Molecular Targeted Viral Nanoparticles as Tools for Imaging Cancer
Viral nanoparticles (VNPs) are a novel class of bionanomaterials that harness the natural biocompatibility of viruses for the development of therapeutics, vaccines, and imaging tools. The plant virus, cowpea mosaic virus (CPMV), has been successfully engineered to create novel cancer-targeted imaging agents by incorporating fluorescent dyes, polyethylene glycol (PEG) polymers, and targeting moieties. Using straightforward conjugation strategies, VNPs with high selectivity for cancer-specific molecular targets can be synthesized for in vivo imaging of tumors. Here we describe the synthesis and purification of CPMV-based VNPs, the functionalization of these VNPs using click chemistry, and their use for imaging xenograft tumors in animal models. VNPs decorated with fluorescent dyes, PEG, and targeting ligands can be synthesized in one day, and imaging studies can be performed over hours, days, or weeks, depending on the application.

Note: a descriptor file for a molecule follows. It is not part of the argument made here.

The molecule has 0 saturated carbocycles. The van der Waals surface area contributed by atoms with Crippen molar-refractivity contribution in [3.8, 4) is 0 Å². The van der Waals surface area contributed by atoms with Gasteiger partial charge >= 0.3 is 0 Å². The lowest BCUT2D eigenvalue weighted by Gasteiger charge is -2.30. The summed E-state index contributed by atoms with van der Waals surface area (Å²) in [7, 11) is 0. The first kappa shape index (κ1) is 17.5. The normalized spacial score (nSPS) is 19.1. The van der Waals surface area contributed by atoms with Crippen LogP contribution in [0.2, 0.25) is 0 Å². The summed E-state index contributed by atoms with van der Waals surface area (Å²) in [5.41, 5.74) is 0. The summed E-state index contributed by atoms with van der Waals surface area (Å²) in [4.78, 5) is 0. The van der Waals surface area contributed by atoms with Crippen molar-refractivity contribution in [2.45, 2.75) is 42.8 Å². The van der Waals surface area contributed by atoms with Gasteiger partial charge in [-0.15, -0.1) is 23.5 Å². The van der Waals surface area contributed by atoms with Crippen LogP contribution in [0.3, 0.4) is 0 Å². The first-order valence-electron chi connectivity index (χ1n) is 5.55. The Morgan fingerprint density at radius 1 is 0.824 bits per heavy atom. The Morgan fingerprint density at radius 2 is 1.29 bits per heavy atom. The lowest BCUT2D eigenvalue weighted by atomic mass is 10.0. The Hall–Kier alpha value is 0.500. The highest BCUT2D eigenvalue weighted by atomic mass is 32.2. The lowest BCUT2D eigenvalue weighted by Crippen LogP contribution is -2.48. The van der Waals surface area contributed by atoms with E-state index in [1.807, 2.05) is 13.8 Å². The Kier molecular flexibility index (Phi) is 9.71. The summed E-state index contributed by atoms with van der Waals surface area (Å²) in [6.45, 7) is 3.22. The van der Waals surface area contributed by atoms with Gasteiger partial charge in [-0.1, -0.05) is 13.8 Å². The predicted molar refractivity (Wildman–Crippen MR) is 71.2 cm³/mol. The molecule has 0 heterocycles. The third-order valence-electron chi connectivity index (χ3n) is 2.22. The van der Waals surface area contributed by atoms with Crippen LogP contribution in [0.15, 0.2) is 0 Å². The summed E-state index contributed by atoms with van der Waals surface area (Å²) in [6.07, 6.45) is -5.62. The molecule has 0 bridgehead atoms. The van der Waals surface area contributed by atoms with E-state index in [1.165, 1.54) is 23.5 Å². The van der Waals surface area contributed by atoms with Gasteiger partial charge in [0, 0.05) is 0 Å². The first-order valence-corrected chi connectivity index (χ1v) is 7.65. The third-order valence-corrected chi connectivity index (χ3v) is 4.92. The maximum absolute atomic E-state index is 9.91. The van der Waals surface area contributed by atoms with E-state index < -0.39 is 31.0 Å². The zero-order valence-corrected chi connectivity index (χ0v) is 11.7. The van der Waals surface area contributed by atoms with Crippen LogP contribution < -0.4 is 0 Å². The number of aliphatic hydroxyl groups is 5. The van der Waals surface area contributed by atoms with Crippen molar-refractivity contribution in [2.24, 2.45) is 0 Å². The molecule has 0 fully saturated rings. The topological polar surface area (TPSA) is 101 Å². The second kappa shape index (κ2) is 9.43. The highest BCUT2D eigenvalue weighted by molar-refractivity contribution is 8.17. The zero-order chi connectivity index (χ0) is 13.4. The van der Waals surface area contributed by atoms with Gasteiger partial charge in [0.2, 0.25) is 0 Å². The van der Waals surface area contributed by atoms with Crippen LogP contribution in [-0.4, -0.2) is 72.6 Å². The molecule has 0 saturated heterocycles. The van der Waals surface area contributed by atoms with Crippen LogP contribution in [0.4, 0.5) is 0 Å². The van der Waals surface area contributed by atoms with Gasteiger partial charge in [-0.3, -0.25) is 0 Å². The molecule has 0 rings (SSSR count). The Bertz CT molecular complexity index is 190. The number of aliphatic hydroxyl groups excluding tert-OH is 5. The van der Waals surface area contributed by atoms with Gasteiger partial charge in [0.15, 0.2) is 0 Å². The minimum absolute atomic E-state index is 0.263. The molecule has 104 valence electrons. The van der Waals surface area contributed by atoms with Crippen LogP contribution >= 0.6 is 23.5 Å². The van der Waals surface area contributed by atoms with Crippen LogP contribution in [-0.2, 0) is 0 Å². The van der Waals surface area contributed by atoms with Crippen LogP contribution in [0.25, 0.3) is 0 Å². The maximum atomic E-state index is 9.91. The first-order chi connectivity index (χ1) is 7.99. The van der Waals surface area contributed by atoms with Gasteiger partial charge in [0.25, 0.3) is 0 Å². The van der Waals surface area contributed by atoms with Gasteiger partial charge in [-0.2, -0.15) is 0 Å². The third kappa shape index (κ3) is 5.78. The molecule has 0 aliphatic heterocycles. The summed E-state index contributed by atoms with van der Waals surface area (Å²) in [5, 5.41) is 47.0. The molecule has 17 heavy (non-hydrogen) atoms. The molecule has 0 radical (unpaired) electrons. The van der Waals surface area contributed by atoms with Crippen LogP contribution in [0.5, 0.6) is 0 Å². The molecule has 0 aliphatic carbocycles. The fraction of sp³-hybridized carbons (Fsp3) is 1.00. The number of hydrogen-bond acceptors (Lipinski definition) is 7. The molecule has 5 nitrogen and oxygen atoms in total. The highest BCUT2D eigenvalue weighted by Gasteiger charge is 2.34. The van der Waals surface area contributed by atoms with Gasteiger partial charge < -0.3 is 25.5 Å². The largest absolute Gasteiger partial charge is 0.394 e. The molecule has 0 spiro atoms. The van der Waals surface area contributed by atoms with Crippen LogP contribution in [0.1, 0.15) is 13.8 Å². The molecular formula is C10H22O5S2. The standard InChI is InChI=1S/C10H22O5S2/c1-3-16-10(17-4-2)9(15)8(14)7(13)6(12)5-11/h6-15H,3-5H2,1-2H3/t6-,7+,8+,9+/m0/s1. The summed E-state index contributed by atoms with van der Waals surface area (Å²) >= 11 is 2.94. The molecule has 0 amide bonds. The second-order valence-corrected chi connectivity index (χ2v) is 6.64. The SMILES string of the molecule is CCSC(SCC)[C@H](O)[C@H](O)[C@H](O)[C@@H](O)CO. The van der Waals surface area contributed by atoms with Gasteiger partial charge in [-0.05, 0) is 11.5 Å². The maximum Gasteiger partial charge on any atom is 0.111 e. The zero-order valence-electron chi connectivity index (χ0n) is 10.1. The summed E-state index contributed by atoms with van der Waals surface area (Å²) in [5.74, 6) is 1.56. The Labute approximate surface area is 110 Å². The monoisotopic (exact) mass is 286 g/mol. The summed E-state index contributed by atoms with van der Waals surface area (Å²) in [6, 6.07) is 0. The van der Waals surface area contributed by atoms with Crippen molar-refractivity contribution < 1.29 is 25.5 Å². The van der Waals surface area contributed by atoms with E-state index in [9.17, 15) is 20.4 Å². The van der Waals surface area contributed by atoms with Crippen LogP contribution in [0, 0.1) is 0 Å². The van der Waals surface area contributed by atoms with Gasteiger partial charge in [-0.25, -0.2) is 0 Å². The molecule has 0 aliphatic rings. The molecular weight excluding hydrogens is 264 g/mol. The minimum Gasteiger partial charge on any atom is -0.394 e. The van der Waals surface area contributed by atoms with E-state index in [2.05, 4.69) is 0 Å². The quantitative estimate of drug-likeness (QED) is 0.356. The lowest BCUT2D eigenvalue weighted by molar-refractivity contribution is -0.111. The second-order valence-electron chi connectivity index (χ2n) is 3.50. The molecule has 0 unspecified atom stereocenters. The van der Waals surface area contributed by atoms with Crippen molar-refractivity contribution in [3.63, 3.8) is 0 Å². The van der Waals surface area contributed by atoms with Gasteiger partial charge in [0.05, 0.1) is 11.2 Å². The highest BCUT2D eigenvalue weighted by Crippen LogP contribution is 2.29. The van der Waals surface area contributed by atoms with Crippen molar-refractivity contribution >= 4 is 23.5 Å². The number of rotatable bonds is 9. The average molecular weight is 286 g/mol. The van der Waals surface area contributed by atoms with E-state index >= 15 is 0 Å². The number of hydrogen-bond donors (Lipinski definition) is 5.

Key wordsCowpea mosaic virus (CPMV) Bionanomaterials CPMV-based viral nanoparticles Molecular imaging agents Chemical conjugation Click chemistry Tumor-homing nanoparticles Peptide-based affinity probes
This work was supported by Prostate Cancer Canada Grant #2011-742 to JDL, Natural Sciences and Engineering Research Council of Canada (NSERC) grant #326972 to LGL, and NIH/NIBIB grant R00 EB009105 and Mt. Sinai Foundation to NFS. All experiments were performed in accordance with the regulations and guidelines of the Institutional Animal Care and Use Committee at Case Western Reserve University and at the University of Alberta. We thank Desmond Pink for his photography.
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